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Poll shows faith in American dream is eroding as inflation takes hold

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RALEIGH — A new survey from a left-leaning Washington, D.C. think tank shows that our nation’s faith in the American dream has reached an all-time low compared to the last several decades.

One-third of respondents to the 2022 American Family Survey by the Brookings Institution said they believed their children would be better off financially than they are. That same strain of pessimism extended to a question worded around whether children will be better off in non-financial ways — to life more generally — with just 15% saying they were “very confident” this would be the case.

The survey also showed that inflation tops the list of economic concerns of American families. Eighty-nine percent said they are at least “somewhat worried” about inflation, and 56% are “very worried.” Topping the list of items for which Americans have seen the highest price hikes are food and transportation.

Americans also don’t believe their incomes will keep up with inflation. More than half of respondents said they expected their income to fall behind prices in the near term, while less than a quarter estimated their paychecks would keep pace.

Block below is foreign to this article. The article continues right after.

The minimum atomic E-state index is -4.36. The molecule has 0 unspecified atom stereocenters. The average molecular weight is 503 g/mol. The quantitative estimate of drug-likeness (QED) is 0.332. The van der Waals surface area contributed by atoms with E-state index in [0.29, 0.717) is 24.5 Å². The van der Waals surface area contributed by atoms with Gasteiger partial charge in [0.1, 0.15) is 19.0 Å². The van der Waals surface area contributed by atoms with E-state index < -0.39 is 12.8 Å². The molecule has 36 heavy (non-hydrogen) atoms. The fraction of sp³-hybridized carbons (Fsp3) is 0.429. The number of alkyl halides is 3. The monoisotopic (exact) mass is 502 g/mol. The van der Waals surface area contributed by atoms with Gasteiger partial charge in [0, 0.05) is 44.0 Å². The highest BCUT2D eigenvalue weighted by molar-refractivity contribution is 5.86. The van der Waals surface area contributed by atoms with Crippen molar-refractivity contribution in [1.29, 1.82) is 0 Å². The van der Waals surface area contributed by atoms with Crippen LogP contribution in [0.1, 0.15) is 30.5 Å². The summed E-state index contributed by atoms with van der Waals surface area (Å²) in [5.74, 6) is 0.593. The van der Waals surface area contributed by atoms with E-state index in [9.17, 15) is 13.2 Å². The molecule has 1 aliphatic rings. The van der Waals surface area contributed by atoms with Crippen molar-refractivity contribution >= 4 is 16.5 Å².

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On the question of who or what is to blame for inflation, the Biden administration’s policies ranked first — at 34% of respondents — followed by supply chain disruptions, the war in Ukraine, the Trump administration, spending bills passed by Congress, and Federal Reserve policies.

There was some good news in the survey. Americans who are religious and politically conservative reported much higher levels of life satisfaction compared to their secular or politically liberal neighbors. Conservatives are 16% more likely to be “completely satisfied” with their lives, while religious Americans who regularly attend services are 21% more likely to report the same.

The sample size of the American Family Survey is 3,000 Americans.

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